LONDON, JAN. 29 -- Britain and France agreed today to increase military cooperation, but talks at a one-day Anglo-French summit here failed to resolve deep differences over European Community spending.
In a news conference following a meeting this morning, Prime Minister Margaret Thatcher and President Francois Mitterrand outlined their common views on arms control, supporting the U.S.-Soviet Intermediate-range Nuclear Forces treaty, while insisting that the British and French independent nuclear arsenals be kept out of any arms talks in the forseeable future.
Both leaders reiterated their opposition to reductions in remaining short-range nuclear weapons systems in Western Europe.
Thatcher, who also met separately with French Prime Minister Jacques Chirac, spoke of the "steady advance of our cooperation on defense" and said that Britain still was considering the possibility of joint development of an air-launched nuclear missile.
British Defense Secretary George Younger said the two governments had agreed to allow port visits by each other's nuclear submarines and to hold joint maneuvers to test the possible use of French facilities to reinforce British troops on the Continent in times of crisis.
The summit cordiality appeared to contrast with remarks by Thatcher in an interview published today in France's L'Express magazine.
"Let's understand each other well," Thatcher said in response to a question about Anglo-French defense cooperation. "The defense of Western Europe is first of all NATO, and for this defense to remain effective, it is vital that American forces remain in Europe. This does not exclude numerous bilateral relations, but, and I insist on this point, within NATO."
France, while a member of the North Atlantic Treaty Organization, does not belong to the alliance's integrated military structure. Over the past year, however, Mitterrand has spoken increasingly of European cooperation on defense, and has moved toward a higher level of coordination with West Germany, as well as with Britain.
But in the interview, Thatcher dismissed the importance of a joint military brigade, which is the centerpiece of Franco-German cooperation. "What is the use of a Franco-German brigade?" she asked. "When France and Germany stage joint maneuvers they call them 'Bold Sparrow'; when we maneuver with the Germans, ours are called 'Lionheart,' " the name of a regular NATO exercise.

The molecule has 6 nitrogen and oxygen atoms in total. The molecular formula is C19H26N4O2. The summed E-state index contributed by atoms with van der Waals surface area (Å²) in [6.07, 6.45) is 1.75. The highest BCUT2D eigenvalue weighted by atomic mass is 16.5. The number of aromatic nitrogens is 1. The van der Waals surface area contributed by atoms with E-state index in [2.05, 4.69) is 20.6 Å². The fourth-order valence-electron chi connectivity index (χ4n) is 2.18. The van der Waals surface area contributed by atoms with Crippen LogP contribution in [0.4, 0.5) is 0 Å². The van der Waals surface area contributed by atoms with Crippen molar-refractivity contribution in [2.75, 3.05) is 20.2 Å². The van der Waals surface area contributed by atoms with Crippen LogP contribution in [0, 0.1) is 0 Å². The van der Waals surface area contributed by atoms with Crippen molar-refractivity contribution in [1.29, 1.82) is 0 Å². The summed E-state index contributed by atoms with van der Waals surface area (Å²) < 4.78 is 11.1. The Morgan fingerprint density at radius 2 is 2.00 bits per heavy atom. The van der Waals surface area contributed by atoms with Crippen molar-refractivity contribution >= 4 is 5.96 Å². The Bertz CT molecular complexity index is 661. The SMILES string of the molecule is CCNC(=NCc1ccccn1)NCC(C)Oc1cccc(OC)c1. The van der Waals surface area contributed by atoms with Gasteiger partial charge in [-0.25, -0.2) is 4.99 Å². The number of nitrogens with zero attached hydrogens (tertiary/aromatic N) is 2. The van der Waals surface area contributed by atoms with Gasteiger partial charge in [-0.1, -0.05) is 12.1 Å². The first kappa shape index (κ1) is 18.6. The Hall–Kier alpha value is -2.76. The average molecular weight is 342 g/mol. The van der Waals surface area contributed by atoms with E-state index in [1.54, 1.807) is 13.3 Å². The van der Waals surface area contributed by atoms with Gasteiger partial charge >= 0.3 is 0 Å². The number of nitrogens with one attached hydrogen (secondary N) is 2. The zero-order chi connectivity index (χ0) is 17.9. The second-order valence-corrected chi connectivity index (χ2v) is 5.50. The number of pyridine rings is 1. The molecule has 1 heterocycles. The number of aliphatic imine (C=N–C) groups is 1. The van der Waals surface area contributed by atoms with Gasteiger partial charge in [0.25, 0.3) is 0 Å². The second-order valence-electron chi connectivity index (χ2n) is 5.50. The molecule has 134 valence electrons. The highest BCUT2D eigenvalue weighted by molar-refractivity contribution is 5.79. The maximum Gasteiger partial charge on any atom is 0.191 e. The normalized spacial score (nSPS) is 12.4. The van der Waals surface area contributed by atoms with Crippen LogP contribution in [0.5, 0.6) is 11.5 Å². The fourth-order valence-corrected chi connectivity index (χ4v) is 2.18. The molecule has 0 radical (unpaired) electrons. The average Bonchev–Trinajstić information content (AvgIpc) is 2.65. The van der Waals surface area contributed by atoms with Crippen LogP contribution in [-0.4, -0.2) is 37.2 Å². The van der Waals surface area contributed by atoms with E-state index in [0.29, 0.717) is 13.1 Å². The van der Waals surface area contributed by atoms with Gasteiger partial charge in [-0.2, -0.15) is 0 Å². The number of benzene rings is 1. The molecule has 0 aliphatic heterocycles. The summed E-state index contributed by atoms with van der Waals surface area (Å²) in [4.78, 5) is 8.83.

She was similarly dismissive of a possible Anglo-French brigade: "What could be done with such a brigade that would not be able to be done in the framework of NATO maneuvers? I do not believe in initiatives for the gallery. I am for effectiveness."
Asked today for comment on Thatcher's views, Mitterrand responded that "French policy is laid down in Paris. Policy in the Federal Republic of Germany is laid down in Bonn, not in London. Madame Thatcher has never expressed the desire to make decisions for her friends." Mitterrand said Thatcher was "very firm in her own conceptions," but she had addressed no questions to him on the subject.
Both leaders said they had failed to agree on the most contentious issue confronting a summit of European Community leaders scheduled for next month. France, Mitterrand said, sides with West Germany in calling for a compromise on farm spending that would encourage farmers to leave some land fallow.
Thatcher has pressed consistently for reduced spending on the Common Agricultural Policy, which consumes the bulk of the Community budget. The subsidy expended each year on one Community cow, she often points out, exceeds the annual per capita income of some underdeveloped countries.
"Our approaches are very different," Mitterrand said, "and no basis for agreement was noted today."
Washington Post Paris correspondent Edward Cody contributed to this article.